The truth is, I hate waiting for God's perfect timing. It's absolutely no fun to wait and wait and wait, to almost give up and then somehow be re-energized enough to wait some more.
In the waiting I get confused, dismayed. I try to figure out where things went wrong, what I did wrong, what I could do differently, why others don't cooperate, how I could speed things up, if God really even cares, even notices.
But while I'm doing all that stewing and fussing, God is...good, still in control, working His perfect plan, growing me up, working in places I can't even see, orchestrating a much more thrilling story with a much more amazing ending.
Such was the case with Joseph while he continued working in a government prison day after day, year after year, for a crime he hadn't committed:
"But remember me when it is well with you,
and please show kindness to me;
make mention of me to Pharaoh,
and get me out of this house.
For indeed I was stolen away from the land of the Hebrews;
and also I have done nothing here that
they should put me into the dungeon."
Yet the chief butler did not remember Joseph;
but forgot him.
Eventually Joseph did get out of that dungeon, in God's perfect timing. And the Bible tells us nothing of Joseph fretting or worrying or growing anxious or despondent. Maybe he didn't. But in these few verses I see him doing what I often do while waiting on God -- trying to fix the situation himself, trying to move things along, trying to help God out. And yet, at least for now, it doesn't work.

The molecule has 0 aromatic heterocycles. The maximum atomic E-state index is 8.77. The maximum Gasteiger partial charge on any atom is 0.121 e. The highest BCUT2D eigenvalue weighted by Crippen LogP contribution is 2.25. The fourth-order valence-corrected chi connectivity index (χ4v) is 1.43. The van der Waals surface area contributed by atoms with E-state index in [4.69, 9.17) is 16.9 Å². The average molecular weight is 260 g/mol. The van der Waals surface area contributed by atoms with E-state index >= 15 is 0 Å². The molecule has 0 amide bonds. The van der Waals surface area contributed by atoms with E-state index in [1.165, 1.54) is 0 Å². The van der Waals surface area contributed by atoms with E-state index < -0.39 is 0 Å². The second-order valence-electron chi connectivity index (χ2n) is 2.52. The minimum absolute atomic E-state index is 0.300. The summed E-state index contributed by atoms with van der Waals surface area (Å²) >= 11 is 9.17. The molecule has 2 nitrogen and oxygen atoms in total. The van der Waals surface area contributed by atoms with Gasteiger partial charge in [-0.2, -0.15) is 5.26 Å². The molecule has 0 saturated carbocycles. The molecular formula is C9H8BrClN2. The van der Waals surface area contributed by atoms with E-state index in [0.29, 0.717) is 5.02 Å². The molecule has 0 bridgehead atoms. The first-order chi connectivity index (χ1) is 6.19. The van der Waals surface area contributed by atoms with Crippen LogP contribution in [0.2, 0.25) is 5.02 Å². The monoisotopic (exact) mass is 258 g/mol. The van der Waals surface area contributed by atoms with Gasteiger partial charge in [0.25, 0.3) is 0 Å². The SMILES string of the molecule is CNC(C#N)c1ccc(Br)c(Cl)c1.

I can only imagine that as the days passed immediately after Pharaoh's birthday party when the butler was reinstated just as Joseph had predicted, that Joseph waited day after day with a fading hope.
I've experienced that fading hope, too. Haven't you? When some little something happens and you think, "This is it! This is the key that will finally unlock the door!"
But it's not.
Because ultimately God alone holds that key.
Here's the bottom line. I don't like the waiting. I don't think I ever will. My husband who is lying flat on his back with extreme back pain will surely concur that the waiting is absolutely no fun. It's not even pleasant.
But I still love the fact that I can trust my God in the waiting. I can know that He is working, even when I can see absolutely no evidence of any progress. He is good and He is with me in the waiting.
And one day, in one fashion or another, He will move. He will make things happen for my good.
Then it came to pass,
at the end of two full years,
that Pharaoh had a dream...
Then the chief butler spoke to Pharaoh,
saying, "I remember my faults this day.
When Pharaoh was angry with his servants,
and put me in custody in the house of the captain of the guard,
both me and the chief baker,
we each had a dream in one night,
he and I.
Each of us dreamed according to the interpretation of his own dream.
Now there was a young Hebrew man with us there..."
Ah, God's perfect timing. For Joseph would be released just when Pharoah was in need of a little wisdom, a little divine intelligence. And Joseph would go from the jail keeper to ruler in one amazing leap. And we would all take notice of this young man's dilemma, his lengthy wait, and his divine deliverance for years to come. And we would be encouraged. And God--not the butler, not Joseph, not luck, not smart manipulation--would be glorified.
May God chip away at our imperfections as we wait...and wait and wait. Waiting is no fun. But may He receive loads of glory when, at just the right time, He reveals His divine plan. It's always worth the wait to receive God's perfect timing.